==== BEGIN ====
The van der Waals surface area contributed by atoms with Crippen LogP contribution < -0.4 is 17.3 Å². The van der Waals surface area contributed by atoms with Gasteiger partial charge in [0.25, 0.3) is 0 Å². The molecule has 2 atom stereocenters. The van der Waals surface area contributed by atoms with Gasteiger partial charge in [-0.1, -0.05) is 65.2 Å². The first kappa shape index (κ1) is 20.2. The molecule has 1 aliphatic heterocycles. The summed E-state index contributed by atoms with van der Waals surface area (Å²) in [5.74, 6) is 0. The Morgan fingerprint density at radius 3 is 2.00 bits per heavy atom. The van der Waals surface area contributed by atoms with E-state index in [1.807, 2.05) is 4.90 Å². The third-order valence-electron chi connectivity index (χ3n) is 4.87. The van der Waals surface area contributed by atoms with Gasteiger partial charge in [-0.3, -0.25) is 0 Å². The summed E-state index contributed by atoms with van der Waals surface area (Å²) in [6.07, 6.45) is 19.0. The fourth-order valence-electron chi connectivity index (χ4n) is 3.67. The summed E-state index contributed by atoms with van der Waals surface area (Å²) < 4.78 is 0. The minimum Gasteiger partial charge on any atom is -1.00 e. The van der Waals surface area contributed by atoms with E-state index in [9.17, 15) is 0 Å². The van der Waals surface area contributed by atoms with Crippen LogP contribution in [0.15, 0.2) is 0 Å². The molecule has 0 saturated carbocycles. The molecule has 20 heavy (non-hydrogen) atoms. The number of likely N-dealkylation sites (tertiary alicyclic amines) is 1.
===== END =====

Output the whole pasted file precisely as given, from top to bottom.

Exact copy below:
The van der Waals surface area contributed by atoms with Crippen LogP contribution < -0.4 is 17.3 Å². The van der Waals surface area contributed by atoms with Gasteiger partial charge in [0.25, 0.3) is 0 Å². The molecule has 2 atom stereocenters. The van der Waals surface area contributed by atoms with Gasteiger partial charge in [-0.1, -0.05) is 65.2 Å². The first kappa shape index (κ1) is 20.2. The molecule has 1 aliphatic heterocycles. The summed E-state index contributed by atoms with van der Waals surface area (Å²) in [5.74, 6) is 0. The Morgan fingerprint density at radius 3 is 2.00 bits per heavy atom. The van der Waals surface area contributed by atoms with E-state index in [1.807, 2.05) is 4.90 Å². The third-order valence-electron chi connectivity index (χ3n) is 4.87. The van der Waals surface area contributed by atoms with Gasteiger partial charge in [-0.3, -0.25) is 0 Å². The summed E-state index contributed by atoms with van der Waals surface area (Å²) in [6.07, 6.45) is 19.0. The fourth-order valence-electron chi connectivity index (χ4n) is 3.67. The summed E-state index contributed by atoms with van der Waals surface area (Å²) < 4.78 is 0. The minimum Gasteiger partial charge on any atom is -1.00 e. The van der Waals surface area contributed by atoms with E-state index in [9.17, 15) is 0 Å². The van der Waals surface area contributed by atoms with Crippen LogP contribution in [0.15, 0.2) is 0 Å². The molecule has 0 saturated carbocycles. The molecule has 20 heavy (non-hydrogen) atoms. The number of likely N-dealkylation sites (tertiary alicyclic amines) is 1.